Important vitamin D does the body good
It's being hailed as a protection against a plethora of cancers, cardiovascular and autoimmune diseases, multiple sclerosis, rheumatoid arthritis, type 1 diabetes and even chronic back pain.
A new, super vaccine? No, just plain old vitamin D. It's not just for building strong bones, medical researchers say.
"I usually tell people that if they hear of a vitamin that does everything, don't believe it. But in the case of vitamin D, I think it might be true," said Mary Ann Johnson, spokeswoman for the American Society for Nutrition and a specialist in gerontology in the department of Foods and Nutrition, College of Family and Consumer Sciences at the University of Georgia.
It's estimated that about one-fourth of people over age 60 have low vitamin D levels. Some studies say that number is too low and as many as 30 percent to 40 percent of people over 50 have this vitamin deficiency. That's because our bodies don't synthesize vitamin D from sunlight as effectively as we age - and many older folks have limited exposure to the sun. Johnson, co-author of a 2006 article on vitamin D in Nutrition Review, calls this vitamin deficit an "unrecognized epidemic."
Long recognized for bone health, vitamin D is now gaining new respect for its role in protecting against cancer as well as other health concerns. One study conducted at the University of California in San Diego linked rates of breast cancer with sun exposure and vitamin D levels, noting that the risk of breast cancer is higher in populations living far from the equator than it is for those in the sunnier climates.
Another study revealed that older women with low levels of vitamin D are more likely to suffer from back pain. This study, published in the May issue of the Journal of the American Geriatric Society and conducted by Dr. Gregory E. Hicks at the University of Delaware in Newark, showed that women with vitamin D deficiency were nearly twice as likely to have back pain that was moderate or worse.
Low levels of vitamin D were also linked with a higher risk of heart attack in men. Researchers led by Dr. Edward Giovannucci of Harvard University School of Public Health and Brigham and Women's Hospital in Boston, found men who had vitamin D levels of 15 ng/ml or less in their blood samples - an indication of vitamin D deficiency - had twice the risk for heart attack as those whose vitamin D levels were considered sufficient (30 ng/mL). This study was published in the June 9 issue of Archives of Internal Medicine.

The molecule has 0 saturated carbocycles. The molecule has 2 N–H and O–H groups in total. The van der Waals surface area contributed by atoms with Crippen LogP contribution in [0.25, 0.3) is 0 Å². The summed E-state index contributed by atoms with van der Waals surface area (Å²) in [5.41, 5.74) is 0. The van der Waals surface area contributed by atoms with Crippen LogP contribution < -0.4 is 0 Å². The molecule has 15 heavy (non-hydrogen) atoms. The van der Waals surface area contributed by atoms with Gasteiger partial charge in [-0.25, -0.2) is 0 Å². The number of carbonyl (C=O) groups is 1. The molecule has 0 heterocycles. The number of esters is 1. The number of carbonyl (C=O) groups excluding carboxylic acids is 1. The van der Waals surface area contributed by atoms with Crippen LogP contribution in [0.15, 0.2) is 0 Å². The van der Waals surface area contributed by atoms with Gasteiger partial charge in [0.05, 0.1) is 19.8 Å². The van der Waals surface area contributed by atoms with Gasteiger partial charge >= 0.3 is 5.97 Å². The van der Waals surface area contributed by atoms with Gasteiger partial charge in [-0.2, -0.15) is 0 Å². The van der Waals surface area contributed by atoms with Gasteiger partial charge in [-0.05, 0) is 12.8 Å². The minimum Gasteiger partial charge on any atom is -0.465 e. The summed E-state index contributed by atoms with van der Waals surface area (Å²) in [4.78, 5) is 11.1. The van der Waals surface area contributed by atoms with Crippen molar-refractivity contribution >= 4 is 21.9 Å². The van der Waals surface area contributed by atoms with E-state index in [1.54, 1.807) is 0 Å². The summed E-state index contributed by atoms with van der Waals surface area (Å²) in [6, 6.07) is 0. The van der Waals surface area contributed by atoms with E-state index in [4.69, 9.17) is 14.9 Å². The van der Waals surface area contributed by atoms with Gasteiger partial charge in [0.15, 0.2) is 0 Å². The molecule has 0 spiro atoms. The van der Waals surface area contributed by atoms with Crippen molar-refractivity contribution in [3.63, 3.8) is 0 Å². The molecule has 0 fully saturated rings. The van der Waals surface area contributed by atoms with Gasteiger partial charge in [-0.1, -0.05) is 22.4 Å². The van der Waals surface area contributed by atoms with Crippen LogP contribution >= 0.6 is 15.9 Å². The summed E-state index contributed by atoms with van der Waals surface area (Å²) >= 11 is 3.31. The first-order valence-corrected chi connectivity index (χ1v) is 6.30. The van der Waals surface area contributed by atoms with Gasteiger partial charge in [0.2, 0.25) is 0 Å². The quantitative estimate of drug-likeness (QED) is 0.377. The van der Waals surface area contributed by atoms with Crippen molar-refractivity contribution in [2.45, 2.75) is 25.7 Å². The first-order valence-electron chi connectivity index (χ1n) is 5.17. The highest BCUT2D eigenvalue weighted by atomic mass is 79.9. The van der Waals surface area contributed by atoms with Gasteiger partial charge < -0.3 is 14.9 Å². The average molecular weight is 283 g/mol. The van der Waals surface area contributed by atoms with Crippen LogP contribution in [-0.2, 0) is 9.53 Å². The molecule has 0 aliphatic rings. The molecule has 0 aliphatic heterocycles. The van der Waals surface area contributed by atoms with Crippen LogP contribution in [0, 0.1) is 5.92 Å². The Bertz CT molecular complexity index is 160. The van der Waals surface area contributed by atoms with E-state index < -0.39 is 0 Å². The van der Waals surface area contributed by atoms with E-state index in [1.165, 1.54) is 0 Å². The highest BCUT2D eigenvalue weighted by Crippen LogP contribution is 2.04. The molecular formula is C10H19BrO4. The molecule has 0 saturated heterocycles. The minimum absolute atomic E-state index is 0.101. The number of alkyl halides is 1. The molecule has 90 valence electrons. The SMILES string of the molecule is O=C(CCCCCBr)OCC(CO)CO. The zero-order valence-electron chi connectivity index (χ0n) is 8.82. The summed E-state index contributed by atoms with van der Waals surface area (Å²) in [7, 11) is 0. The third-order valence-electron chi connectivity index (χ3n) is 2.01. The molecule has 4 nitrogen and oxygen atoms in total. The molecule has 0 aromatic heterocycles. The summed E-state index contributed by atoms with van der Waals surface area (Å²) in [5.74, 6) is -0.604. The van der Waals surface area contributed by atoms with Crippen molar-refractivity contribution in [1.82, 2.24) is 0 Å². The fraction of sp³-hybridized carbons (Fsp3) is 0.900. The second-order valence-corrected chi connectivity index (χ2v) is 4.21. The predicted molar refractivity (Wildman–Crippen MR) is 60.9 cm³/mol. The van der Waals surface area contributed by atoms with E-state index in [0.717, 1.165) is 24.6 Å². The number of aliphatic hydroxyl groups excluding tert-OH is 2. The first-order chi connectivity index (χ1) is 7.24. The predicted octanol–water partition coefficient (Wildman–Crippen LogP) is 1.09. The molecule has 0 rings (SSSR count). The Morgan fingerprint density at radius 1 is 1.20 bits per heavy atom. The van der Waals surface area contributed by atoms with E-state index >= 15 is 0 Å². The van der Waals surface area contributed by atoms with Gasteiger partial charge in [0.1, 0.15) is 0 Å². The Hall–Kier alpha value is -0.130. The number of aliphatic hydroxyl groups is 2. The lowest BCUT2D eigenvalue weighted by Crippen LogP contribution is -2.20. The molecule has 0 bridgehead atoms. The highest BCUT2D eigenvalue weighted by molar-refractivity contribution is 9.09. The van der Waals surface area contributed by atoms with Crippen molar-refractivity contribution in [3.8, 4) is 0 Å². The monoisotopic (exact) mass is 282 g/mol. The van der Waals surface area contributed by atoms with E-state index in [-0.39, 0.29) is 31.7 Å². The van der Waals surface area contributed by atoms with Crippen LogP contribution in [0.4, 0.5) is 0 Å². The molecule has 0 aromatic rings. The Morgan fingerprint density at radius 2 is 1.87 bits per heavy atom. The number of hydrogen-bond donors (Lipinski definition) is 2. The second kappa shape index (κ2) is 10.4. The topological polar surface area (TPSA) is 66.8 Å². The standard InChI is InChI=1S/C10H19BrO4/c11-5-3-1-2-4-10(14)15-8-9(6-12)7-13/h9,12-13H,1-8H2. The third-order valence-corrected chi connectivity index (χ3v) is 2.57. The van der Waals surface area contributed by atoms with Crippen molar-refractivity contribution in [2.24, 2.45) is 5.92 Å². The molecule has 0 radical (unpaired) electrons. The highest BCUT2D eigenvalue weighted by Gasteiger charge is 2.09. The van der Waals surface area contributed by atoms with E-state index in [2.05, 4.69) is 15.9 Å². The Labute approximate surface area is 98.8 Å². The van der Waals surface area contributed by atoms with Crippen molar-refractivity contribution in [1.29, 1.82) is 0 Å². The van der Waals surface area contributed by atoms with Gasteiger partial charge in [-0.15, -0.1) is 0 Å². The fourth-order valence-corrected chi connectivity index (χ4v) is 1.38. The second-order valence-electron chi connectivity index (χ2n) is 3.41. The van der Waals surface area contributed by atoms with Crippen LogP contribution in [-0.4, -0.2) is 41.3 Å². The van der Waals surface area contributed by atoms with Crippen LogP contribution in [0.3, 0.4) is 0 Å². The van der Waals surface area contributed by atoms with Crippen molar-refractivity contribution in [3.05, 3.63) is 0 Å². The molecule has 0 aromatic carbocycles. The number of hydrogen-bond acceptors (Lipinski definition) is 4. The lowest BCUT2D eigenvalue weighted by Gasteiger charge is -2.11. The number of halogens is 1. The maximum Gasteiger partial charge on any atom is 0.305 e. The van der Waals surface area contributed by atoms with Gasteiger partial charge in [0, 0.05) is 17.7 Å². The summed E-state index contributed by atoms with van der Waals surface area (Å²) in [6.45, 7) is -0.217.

The Mayo Clinic recently noted that the vitamin may provide protection from type 1 diabetes, multiple sclerosis and rheumatoid arthritis by reducing inflammation and strengthening the immune system. In one study, researchers found a 40 percent lower risk of multiple sclerosis in women who supplemented their diet each day with at least 400 international units of vitamin D.
As word gets out about its benefits, physicians are testing for vitamin D deficiency with a blood test that checks for serum 25-hydroxyvitamin D levels in patients. A national publication recently reported a 74 percent increase in such tests in 2007 at the Mayo Clinic.
While it was once thought that a reading of 50 nmol/L or units of vitamin D in blood serum was desired, recent research has shown that 80 nmol/L provides optimal protection against falls and disease. But don't think that you can soak up all those vitamins in the sun.
"There's no doubt that when people go out in the sun, even 10 minutes, (it) boosts your blood level. But it won't get it up to the optimal 80 count that provides real protection," Johnson said. "Sun is great, but it won't get you to the level you want and it also can give you skin cancer."
One tablespoon of cod liver oil will give you your daily requirement. Or perhaps a multiple vitamin is more to your liking. The new 2005 Dietary Guidelines for Americans now recommends 1000 IU of vitamin D for older adults, said Johnson.
Take a multiple vitamin containing at least 400 IU's, add a glass of milk and orange juice fortified with vitamin D and calcium and you'll have all the sunshine vitamin you need for the day without worries of getting wrinkles or skin cancer.
Source: "Daily Herald" adapted from "European Sunlight Association"